Russell Tovey might be better known for his on-screen day job, but his “conversation” with art is his real passion project.
I t's unusual for a judge of the Turner Prize, the foremost contemporary art prize in the UK, to be engaged in a curating job at the same time. But as with so many aspects of the art world, for Russell Tovey, who is perhaps best known as an actor for his parts in The History Boys and more recently the television dystopia Years and Years, this is another boundary he is breaking down when he takes on the mantle of Sotheby’s Contemporary Curated in April.
For Tovey, auctions are an opportunity to “see artworks you might only ever see once in your life before they go to the other side of the world”, but it’s also a chance to “experience” art in a new way. “There doesn’t seem to be this hierarchy,” he says. “You’re seeing amazing artworks that haven’t been shown or seen in museums – that’s always fascinated me.”
Talking Contemporary Curated with Russell Tovey
Tovey’s fascination with art began when he bought a Tracey Emin monotype after The History Boys, which changed him “molecularly” as he couldn’t believe he could put his money “into buying something that I’m going to put on my wall and I’m then going to have forever”. Tovey is now recognised as one of the most serious young collectors in Britain. He is a patron of Chisenhale Gallery and Studio Voltaire, both in London, and an honorary member of the New Museum in New York’s Contemporary Council. His engagement with the art world has taken him beyond collecting to also being one of its greatest proselytisers through his podcast Talk Art, which he co-hosts with gallerist Robert Diament.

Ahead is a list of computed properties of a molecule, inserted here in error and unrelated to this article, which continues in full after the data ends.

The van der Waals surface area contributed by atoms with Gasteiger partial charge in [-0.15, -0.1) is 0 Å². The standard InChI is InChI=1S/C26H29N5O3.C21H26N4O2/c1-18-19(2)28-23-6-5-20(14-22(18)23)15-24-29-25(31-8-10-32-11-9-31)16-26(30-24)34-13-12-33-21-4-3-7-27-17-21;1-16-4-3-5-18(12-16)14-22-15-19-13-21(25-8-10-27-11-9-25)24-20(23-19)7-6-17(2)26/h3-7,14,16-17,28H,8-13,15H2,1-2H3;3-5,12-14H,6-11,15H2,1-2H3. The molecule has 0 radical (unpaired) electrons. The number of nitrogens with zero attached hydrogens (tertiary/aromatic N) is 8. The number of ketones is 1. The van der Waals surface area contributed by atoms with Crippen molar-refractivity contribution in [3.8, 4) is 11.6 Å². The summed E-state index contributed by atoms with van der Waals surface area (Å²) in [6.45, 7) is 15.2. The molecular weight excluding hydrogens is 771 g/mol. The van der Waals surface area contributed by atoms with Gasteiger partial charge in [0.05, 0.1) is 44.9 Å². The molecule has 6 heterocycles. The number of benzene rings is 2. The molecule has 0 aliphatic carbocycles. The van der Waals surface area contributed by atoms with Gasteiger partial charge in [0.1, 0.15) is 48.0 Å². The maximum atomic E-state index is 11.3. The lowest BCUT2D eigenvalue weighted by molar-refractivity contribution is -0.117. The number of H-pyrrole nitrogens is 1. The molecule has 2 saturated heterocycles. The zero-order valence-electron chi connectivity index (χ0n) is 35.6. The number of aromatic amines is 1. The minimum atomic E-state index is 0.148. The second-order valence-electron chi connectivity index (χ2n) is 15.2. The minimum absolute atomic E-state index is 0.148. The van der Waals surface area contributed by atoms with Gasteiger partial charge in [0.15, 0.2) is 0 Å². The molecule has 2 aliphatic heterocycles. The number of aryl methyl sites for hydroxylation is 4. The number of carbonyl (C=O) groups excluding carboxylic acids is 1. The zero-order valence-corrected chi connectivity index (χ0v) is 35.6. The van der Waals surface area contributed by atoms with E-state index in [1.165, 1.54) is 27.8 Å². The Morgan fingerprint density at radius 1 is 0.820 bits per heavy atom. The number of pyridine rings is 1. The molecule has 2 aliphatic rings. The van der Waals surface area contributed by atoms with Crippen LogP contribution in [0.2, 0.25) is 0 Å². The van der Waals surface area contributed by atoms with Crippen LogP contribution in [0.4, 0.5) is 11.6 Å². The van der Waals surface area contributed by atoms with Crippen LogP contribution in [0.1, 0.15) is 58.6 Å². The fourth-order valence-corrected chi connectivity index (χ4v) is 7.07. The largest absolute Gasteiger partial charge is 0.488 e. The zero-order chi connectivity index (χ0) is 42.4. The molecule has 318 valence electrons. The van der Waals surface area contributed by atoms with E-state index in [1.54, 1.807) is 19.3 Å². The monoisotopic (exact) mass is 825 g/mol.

“Art became integrated into my life as something that I could have a conversation with.”
Talk Art has allowed Tovey to meet and interview many artists and even led to a book: his and Diament’s guide to navigating the contemporary art world. But Tovey also credits Talk Art with “changing everything. Art became integrated into my life as something that I could have a conversation with.”
It is a conversation that has entranced millions of listeners from around the world. What started with Tovey, while he was acting in New York, rushing to the Strand bookstore to “pore over auction catalogues to see these works” has become an obsession, giving him “palpitations, a dopamine hit” as he walks into a gallery tirelessly looking for the next work that is exciting. And now he’s carrying on the conversation with Sotheby’s.